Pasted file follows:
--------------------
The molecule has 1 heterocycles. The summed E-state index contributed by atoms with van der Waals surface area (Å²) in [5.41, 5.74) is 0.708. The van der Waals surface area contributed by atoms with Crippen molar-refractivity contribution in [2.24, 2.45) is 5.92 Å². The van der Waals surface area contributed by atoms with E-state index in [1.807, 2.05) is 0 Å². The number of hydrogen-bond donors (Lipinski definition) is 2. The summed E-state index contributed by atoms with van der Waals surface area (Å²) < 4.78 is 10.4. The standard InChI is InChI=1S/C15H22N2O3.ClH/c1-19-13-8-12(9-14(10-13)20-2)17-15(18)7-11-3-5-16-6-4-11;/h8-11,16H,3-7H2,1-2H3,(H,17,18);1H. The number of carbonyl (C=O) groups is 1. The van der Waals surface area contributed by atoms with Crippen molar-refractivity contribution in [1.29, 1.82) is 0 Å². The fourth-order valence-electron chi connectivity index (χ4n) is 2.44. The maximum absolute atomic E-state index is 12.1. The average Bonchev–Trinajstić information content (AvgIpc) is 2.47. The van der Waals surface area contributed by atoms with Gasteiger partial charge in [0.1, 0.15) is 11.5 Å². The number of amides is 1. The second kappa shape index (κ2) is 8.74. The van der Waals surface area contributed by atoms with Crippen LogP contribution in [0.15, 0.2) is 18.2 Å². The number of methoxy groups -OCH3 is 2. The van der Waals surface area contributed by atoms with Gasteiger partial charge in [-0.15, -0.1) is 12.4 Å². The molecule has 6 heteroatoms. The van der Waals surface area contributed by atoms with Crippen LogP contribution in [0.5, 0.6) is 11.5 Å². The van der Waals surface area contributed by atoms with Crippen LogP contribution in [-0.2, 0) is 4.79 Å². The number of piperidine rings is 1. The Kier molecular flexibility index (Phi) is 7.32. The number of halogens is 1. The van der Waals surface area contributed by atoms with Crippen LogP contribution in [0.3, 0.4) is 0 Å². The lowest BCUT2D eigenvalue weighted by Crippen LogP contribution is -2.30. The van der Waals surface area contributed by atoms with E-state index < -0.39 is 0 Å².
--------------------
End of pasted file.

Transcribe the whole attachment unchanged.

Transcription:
The molecule has 1 heterocycles. The summed E-state index contributed by atoms with van der Waals surface area (Å²) in [5.41, 5.74) is 0.708. The van der Waals surface area contributed by atoms with Crippen molar-refractivity contribution in [2.24, 2.45) is 5.92 Å². The van der Waals surface area contributed by atoms with E-state index in [1.807, 2.05) is 0 Å². The number of hydrogen-bond donors (Lipinski definition) is 2. The summed E-state index contributed by atoms with van der Waals surface area (Å²) < 4.78 is 10.4. The standard InChI is InChI=1S/C15H22N2O3.ClH/c1-19-13-8-12(9-14(10-13)20-2)17-15(18)7-11-3-5-16-6-4-11;/h8-11,16H,3-7H2,1-2H3,(H,17,18);1H. The number of carbonyl (C=O) groups is 1. The van der Waals surface area contributed by atoms with Crippen molar-refractivity contribution in [1.29, 1.82) is 0 Å². The fourth-order valence-electron chi connectivity index (χ4n) is 2.44. The maximum absolute atomic E-state index is 12.1. The average Bonchev–Trinajstić information content (AvgIpc) is 2.47. The van der Waals surface area contributed by atoms with Gasteiger partial charge in [0.1, 0.15) is 11.5 Å². The number of amides is 1. The second kappa shape index (κ2) is 8.74. The van der Waals surface area contributed by atoms with Crippen LogP contribution in [0.15, 0.2) is 18.2 Å². The number of methoxy groups -OCH3 is 2. The van der Waals surface area contributed by atoms with Gasteiger partial charge in [-0.15, -0.1) is 12.4 Å². The molecule has 6 heteroatoms. The van der Waals surface area contributed by atoms with Crippen LogP contribution in [0.5, 0.6) is 11.5 Å². The van der Waals surface area contributed by atoms with Crippen LogP contribution in [-0.2, 0) is 4.79 Å². The number of piperidine rings is 1. The Kier molecular flexibility index (Phi) is 7.32. The number of halogens is 1. The van der Waals surface area contributed by atoms with Crippen LogP contribution in [0.3, 0.4) is 0 Å². The lowest BCUT2D eigenvalue weighted by Crippen LogP contribution is -2.30. The van der Waals surface area contributed by atoms with E-state index < -0.39 is 0 Å².